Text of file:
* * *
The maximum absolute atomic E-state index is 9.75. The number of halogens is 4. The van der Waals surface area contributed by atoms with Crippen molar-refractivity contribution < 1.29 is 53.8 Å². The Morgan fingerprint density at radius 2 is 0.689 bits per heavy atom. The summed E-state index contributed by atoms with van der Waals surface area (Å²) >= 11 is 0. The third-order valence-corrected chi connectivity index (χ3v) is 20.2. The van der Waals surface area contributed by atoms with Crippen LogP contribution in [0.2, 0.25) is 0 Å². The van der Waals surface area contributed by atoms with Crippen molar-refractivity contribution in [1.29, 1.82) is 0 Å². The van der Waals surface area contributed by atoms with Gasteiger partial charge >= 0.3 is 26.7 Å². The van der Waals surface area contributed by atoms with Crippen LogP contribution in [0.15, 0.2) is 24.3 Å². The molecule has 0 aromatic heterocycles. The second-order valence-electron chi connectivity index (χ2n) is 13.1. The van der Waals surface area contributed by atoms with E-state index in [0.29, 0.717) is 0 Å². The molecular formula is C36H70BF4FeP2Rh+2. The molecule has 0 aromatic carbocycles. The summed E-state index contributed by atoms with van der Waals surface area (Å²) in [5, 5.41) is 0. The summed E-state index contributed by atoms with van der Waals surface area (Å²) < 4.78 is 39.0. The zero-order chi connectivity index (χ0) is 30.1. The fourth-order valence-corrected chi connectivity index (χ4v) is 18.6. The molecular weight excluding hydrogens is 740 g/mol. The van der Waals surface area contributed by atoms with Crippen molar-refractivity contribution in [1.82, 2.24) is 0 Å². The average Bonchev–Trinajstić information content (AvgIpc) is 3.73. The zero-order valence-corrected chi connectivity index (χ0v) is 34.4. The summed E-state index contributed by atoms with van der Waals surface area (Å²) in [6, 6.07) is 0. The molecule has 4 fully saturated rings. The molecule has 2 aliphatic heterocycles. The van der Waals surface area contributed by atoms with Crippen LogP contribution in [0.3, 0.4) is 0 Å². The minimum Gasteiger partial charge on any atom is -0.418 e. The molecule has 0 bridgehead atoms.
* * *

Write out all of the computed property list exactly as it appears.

The maximum absolute atomic E-state index is 9.75. The number of halogens is 4. The van der Waals surface area contributed by atoms with Crippen molar-refractivity contribution < 1.29 is 53.8 Å². The Morgan fingerprint density at radius 2 is 0.689 bits per heavy atom. The summed E-state index contributed by atoms with van der Waals surface area (Å²) >= 11 is 0. The third-order valence-corrected chi connectivity index (χ3v) is 20.2. The van der Waals surface area contributed by atoms with Crippen LogP contribution in [0.2, 0.25) is 0 Å². The van der Waals surface area contributed by atoms with Crippen molar-refractivity contribution in [1.29, 1.82) is 0 Å². The van der Waals surface area contributed by atoms with Gasteiger partial charge >= 0.3 is 26.7 Å². The van der Waals surface area contributed by atoms with Crippen LogP contribution in [0.15, 0.2) is 24.3 Å². The molecule has 0 aromatic heterocycles. The second-order valence-electron chi connectivity index (χ2n) is 13.1. The van der Waals surface area contributed by atoms with E-state index in [0.29, 0.717) is 0 Å². The molecular formula is C36H70BF4FeP2Rh+2. The molecule has 0 aromatic carbocycles. The summed E-state index contributed by atoms with van der Waals surface area (Å²) in [5, 5.41) is 0. The summed E-state index contributed by atoms with van der Waals surface area (Å²) < 4.78 is 39.0. The zero-order chi connectivity index (χ0) is 30.1. The fourth-order valence-corrected chi connectivity index (χ4v) is 18.6. The molecular weight excluding hydrogens is 740 g/mol. The van der Waals surface area contributed by atoms with Crippen molar-refractivity contribution in [1.82, 2.24) is 0 Å². The average Bonchev–Trinajstić information content (AvgIpc) is 3.73. The zero-order valence-corrected chi connectivity index (χ0v) is 34.4. The summed E-state index contributed by atoms with van der Waals surface area (Å²) in [6, 6.07) is 0. The molecule has 4 fully saturated rings. The molecule has 2 aliphatic heterocycles. The van der Waals surface area contributed by atoms with Crippen LogP contribution in [0.3, 0.4) is 0 Å². The minimum Gasteiger partial charge on any atom is -0.418 e. The molecule has 0 bridgehead atoms.